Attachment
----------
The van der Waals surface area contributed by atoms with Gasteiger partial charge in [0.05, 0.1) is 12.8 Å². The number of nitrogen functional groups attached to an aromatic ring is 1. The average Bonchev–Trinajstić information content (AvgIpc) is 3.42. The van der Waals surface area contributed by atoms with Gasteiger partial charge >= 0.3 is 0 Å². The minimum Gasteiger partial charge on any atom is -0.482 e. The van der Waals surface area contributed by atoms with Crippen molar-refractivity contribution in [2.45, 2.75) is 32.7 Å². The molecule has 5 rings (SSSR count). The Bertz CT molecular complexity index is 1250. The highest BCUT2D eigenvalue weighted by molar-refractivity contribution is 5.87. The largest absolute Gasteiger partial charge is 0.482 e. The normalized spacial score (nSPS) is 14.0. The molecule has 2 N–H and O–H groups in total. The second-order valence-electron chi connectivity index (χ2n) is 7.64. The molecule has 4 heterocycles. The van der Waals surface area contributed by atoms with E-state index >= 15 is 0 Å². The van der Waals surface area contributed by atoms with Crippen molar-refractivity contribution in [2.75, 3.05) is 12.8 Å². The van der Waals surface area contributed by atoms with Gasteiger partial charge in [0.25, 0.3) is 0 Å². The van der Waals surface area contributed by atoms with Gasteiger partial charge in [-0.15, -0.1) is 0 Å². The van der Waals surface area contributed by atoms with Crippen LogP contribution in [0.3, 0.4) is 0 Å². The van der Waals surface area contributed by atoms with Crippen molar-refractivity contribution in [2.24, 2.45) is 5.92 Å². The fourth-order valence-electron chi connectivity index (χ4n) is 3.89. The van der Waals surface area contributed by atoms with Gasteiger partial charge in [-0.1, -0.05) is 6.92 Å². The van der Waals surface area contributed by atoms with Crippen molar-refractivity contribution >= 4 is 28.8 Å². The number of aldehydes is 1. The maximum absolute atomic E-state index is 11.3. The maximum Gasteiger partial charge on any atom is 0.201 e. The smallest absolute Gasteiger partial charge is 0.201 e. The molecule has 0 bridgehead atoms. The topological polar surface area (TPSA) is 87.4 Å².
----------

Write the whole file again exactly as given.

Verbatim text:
The van der Waals surface area contributed by atoms with Gasteiger partial charge in [0.05, 0.1) is 12.8 Å². The number of nitrogen functional groups attached to an aromatic ring is 1. The average Bonchev–Trinajstić information content (AvgIpc) is 3.42. The van der Waals surface area contributed by atoms with Gasteiger partial charge >= 0.3 is 0 Å². The minimum Gasteiger partial charge on any atom is -0.482 e. The van der Waals surface area contributed by atoms with Crippen molar-refractivity contribution in [2.45, 2.75) is 32.7 Å². The molecule has 5 rings (SSSR count). The Bertz CT molecular complexity index is 1250. The highest BCUT2D eigenvalue weighted by molar-refractivity contribution is 5.87. The largest absolute Gasteiger partial charge is 0.482 e. The normalized spacial score (nSPS) is 14.0. The molecule has 2 N–H and O–H groups in total. The second-order valence-electron chi connectivity index (χ2n) is 7.64. The molecule has 4 heterocycles. The van der Waals surface area contributed by atoms with E-state index >= 15 is 0 Å². The van der Waals surface area contributed by atoms with Crippen molar-refractivity contribution in [2.75, 3.05) is 12.8 Å². The van der Waals surface area contributed by atoms with Gasteiger partial charge in [0.25, 0.3) is 0 Å². The van der Waals surface area contributed by atoms with Gasteiger partial charge in [-0.15, -0.1) is 0 Å². The van der Waals surface area contributed by atoms with Crippen LogP contribution in [0.3, 0.4) is 0 Å². The van der Waals surface area contributed by atoms with Crippen molar-refractivity contribution in [2.24, 2.45) is 5.92 Å². The fourth-order valence-electron chi connectivity index (χ4n) is 3.89. The van der Waals surface area contributed by atoms with Gasteiger partial charge in [-0.1, -0.05) is 6.92 Å². The van der Waals surface area contributed by atoms with Crippen molar-refractivity contribution >= 4 is 28.8 Å². The number of aldehydes is 1. The maximum absolute atomic E-state index is 11.3. The maximum Gasteiger partial charge on any atom is 0.201 e. The smallest absolute Gasteiger partial charge is 0.201 e. The molecule has 0 bridgehead atoms. The topological polar surface area (TPSA) is 87.4 Å².